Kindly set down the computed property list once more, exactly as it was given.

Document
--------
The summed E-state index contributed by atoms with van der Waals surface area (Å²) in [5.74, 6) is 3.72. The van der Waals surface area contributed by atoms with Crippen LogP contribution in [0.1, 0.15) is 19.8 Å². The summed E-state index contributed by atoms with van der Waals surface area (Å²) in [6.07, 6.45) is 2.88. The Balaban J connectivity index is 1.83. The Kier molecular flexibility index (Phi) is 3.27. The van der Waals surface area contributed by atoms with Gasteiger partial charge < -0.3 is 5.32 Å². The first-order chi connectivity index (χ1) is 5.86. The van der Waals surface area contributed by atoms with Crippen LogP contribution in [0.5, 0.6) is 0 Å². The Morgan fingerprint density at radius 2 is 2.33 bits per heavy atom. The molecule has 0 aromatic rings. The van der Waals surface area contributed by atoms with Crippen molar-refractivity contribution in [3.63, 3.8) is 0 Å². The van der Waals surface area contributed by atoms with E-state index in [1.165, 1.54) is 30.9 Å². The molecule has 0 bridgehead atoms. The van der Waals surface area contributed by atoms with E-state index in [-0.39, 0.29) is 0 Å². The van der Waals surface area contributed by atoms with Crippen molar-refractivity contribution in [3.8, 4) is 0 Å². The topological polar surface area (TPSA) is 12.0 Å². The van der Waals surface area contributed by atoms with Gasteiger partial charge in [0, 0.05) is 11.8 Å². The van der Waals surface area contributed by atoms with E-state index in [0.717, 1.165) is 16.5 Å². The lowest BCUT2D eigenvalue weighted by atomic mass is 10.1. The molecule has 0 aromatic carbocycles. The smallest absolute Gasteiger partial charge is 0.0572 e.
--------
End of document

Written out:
The summed E-state index contributed by atoms with van der Waals surface area (Å²) in [5.74, 6) is 3.72. The van der Waals surface area contributed by atoms with Crippen LogP contribution in [0.1, 0.15) is 19.8 Å². The summed E-state index contributed by atoms with van der Waals surface area (Å²) in [6.07, 6.45) is 2.88. The Balaban J connectivity index is 1.83. The Kier molecular flexibility index (Phi) is 3.27. The van der Waals surface area contributed by atoms with Gasteiger partial charge < -0.3 is 5.32 Å². The first-order chi connectivity index (χ1) is 5.86. The van der Waals surface area contributed by atoms with Crippen LogP contribution in [0.5, 0.6) is 0 Å². The Morgan fingerprint density at radius 2 is 2.33 bits per heavy atom. The molecule has 0 aromatic rings. The van der Waals surface area contributed by atoms with Crippen molar-refractivity contribution in [3.63, 3.8) is 0 Å². The van der Waals surface area contributed by atoms with E-state index in [1.165, 1.54) is 30.9 Å². The molecule has 0 bridgehead atoms. The van der Waals surface area contributed by atoms with E-state index in [-0.39, 0.29) is 0 Å². The van der Waals surface area contributed by atoms with Crippen molar-refractivity contribution in [3.8, 4) is 0 Å². The topological polar surface area (TPSA) is 12.0 Å². The van der Waals surface area contributed by atoms with Gasteiger partial charge in [0, 0.05) is 11.8 Å². The van der Waals surface area contributed by atoms with E-state index in [0.717, 1.165) is 16.5 Å². The lowest BCUT2D eigenvalue weighted by atomic mass is 10.1. The molecule has 0 aromatic carbocycles. The smallest absolute Gasteiger partial charge is 0.0572 e.